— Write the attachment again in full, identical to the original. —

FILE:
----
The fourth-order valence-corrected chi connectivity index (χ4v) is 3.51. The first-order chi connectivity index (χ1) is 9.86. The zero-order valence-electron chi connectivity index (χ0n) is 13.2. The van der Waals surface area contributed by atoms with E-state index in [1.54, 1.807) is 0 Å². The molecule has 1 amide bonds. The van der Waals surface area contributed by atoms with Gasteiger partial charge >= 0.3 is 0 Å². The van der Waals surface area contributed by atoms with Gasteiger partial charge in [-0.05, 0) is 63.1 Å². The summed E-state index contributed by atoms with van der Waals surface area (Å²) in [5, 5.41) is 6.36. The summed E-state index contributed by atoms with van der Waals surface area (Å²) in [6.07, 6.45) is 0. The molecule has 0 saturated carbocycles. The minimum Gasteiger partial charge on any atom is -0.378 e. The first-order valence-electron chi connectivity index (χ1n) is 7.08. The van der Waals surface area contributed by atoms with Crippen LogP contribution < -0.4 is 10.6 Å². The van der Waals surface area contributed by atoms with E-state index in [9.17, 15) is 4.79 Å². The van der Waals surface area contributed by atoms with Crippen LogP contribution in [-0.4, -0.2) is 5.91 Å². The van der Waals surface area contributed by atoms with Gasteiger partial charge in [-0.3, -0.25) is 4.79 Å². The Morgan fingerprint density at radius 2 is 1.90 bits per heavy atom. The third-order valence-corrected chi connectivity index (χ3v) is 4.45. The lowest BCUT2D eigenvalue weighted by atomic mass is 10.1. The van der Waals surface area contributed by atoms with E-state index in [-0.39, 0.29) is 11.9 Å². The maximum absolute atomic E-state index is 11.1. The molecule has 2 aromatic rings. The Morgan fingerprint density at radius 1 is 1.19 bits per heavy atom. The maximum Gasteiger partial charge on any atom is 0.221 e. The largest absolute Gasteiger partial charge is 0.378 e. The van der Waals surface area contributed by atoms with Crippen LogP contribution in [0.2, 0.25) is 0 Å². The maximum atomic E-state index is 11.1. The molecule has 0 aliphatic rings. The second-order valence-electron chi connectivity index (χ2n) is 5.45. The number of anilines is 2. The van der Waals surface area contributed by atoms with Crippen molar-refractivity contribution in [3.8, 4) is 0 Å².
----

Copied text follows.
The fourth-order valence-corrected chi connectivity index (χ4v) is 3.51. The first-order chi connectivity index (χ1) is 9.86. The zero-order valence-electron chi connectivity index (χ0n) is 13.2. The van der Waals surface area contributed by atoms with E-state index in [1.54, 1.807) is 0 Å². The molecule has 1 amide bonds. The van der Waals surface area contributed by atoms with Gasteiger partial charge >= 0.3 is 0 Å². The van der Waals surface area contributed by atoms with Gasteiger partial charge in [-0.05, 0) is 63.1 Å². The summed E-state index contributed by atoms with van der Waals surface area (Å²) in [5, 5.41) is 6.36. The summed E-state index contributed by atoms with van der Waals surface area (Å²) in [6.07, 6.45) is 0. The molecule has 0 saturated carbocycles. The minimum Gasteiger partial charge on any atom is -0.378 e. The first-order valence-electron chi connectivity index (χ1n) is 7.08. The van der Waals surface area contributed by atoms with Crippen LogP contribution < -0.4 is 10.6 Å². The van der Waals surface area contributed by atoms with E-state index in [9.17, 15) is 4.79 Å². The van der Waals surface area contributed by atoms with Crippen LogP contribution in [-0.4, -0.2) is 5.91 Å². The van der Waals surface area contributed by atoms with Gasteiger partial charge in [-0.3, -0.25) is 4.79 Å². The Morgan fingerprint density at radius 2 is 1.90 bits per heavy atom. The third-order valence-corrected chi connectivity index (χ3v) is 4.45. The lowest BCUT2D eigenvalue weighted by atomic mass is 10.1. The van der Waals surface area contributed by atoms with E-state index in [-0.39, 0.29) is 11.9 Å². The maximum absolute atomic E-state index is 11.1. The molecule has 2 aromatic rings. The Morgan fingerprint density at radius 1 is 1.19 bits per heavy atom. The maximum Gasteiger partial charge on any atom is 0.221 e. The largest absolute Gasteiger partial charge is 0.378 e. The van der Waals surface area contributed by atoms with Crippen LogP contribution in [0.2, 0.25) is 0 Å². The maximum atomic E-state index is 11.1. The molecule has 0 aliphatic rings. The second-order valence-electron chi connectivity index (χ2n) is 5.45. The number of anilines is 2. The van der Waals surface area contributed by atoms with Crippen molar-refractivity contribution in [3.8, 4) is 0 Å².